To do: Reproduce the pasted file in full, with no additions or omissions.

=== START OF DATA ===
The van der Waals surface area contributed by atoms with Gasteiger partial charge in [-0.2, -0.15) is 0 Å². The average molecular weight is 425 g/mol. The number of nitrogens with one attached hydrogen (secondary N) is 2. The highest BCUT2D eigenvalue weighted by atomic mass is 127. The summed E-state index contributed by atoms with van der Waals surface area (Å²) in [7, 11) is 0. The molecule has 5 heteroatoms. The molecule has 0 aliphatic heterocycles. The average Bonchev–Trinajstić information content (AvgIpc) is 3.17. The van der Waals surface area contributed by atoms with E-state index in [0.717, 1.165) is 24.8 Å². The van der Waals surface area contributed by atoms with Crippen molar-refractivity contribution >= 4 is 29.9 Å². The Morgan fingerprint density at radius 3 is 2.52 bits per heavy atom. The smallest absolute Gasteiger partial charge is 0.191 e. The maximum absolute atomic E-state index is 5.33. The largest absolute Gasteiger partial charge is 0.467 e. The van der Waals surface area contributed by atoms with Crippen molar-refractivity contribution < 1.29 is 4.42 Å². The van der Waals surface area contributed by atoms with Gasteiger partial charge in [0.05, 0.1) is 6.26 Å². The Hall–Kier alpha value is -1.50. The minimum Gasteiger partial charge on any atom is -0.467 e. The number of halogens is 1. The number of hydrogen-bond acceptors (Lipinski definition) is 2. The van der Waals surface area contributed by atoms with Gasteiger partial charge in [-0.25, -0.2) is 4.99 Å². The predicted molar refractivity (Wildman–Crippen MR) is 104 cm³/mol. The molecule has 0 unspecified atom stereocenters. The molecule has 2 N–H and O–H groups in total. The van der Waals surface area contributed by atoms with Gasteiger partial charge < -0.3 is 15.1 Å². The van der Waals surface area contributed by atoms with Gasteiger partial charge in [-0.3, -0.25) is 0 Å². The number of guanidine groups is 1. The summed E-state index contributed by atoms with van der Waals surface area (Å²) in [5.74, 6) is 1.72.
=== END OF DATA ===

The van der Waals surface area contributed by atoms with Gasteiger partial charge in [-0.2, -0.15) is 0 Å². The average molecular weight is 425 g/mol. The number of nitrogens with one attached hydrogen (secondary N) is 2. The highest BCUT2D eigenvalue weighted by atomic mass is 127. The summed E-state index contributed by atoms with van der Waals surface area (Å²) in [7, 11) is 0. The molecule has 5 heteroatoms. The molecule has 0 aliphatic heterocycles. The average Bonchev–Trinajstić information content (AvgIpc) is 3.17. The van der Waals surface area contributed by atoms with E-state index in [0.717, 1.165) is 24.8 Å². The van der Waals surface area contributed by atoms with Crippen molar-refractivity contribution >= 4 is 29.9 Å². The Morgan fingerprint density at radius 3 is 2.52 bits per heavy atom. The smallest absolute Gasteiger partial charge is 0.191 e. The maximum absolute atomic E-state index is 5.33. The largest absolute Gasteiger partial charge is 0.467 e. The van der Waals surface area contributed by atoms with Crippen molar-refractivity contribution < 1.29 is 4.42 Å². The van der Waals surface area contributed by atoms with Gasteiger partial charge in [0.05, 0.1) is 6.26 Å². The Hall–Kier alpha value is -1.50. The minimum Gasteiger partial charge on any atom is -0.467 e. The number of halogens is 1. The number of hydrogen-bond acceptors (Lipinski definition) is 2. The van der Waals surface area contributed by atoms with Gasteiger partial charge in [-0.25, -0.2) is 4.99 Å². The predicted molar refractivity (Wildman–Crippen MR) is 104 cm³/mol. The molecule has 0 unspecified atom stereocenters. The molecule has 2 N–H and O–H groups in total. The van der Waals surface area contributed by atoms with Gasteiger partial charge < -0.3 is 15.1 Å². The van der Waals surface area contributed by atoms with Gasteiger partial charge in [-0.3, -0.25) is 0 Å². The number of guanidine groups is 1. The summed E-state index contributed by atoms with van der Waals surface area (Å²) in [5.74, 6) is 1.72.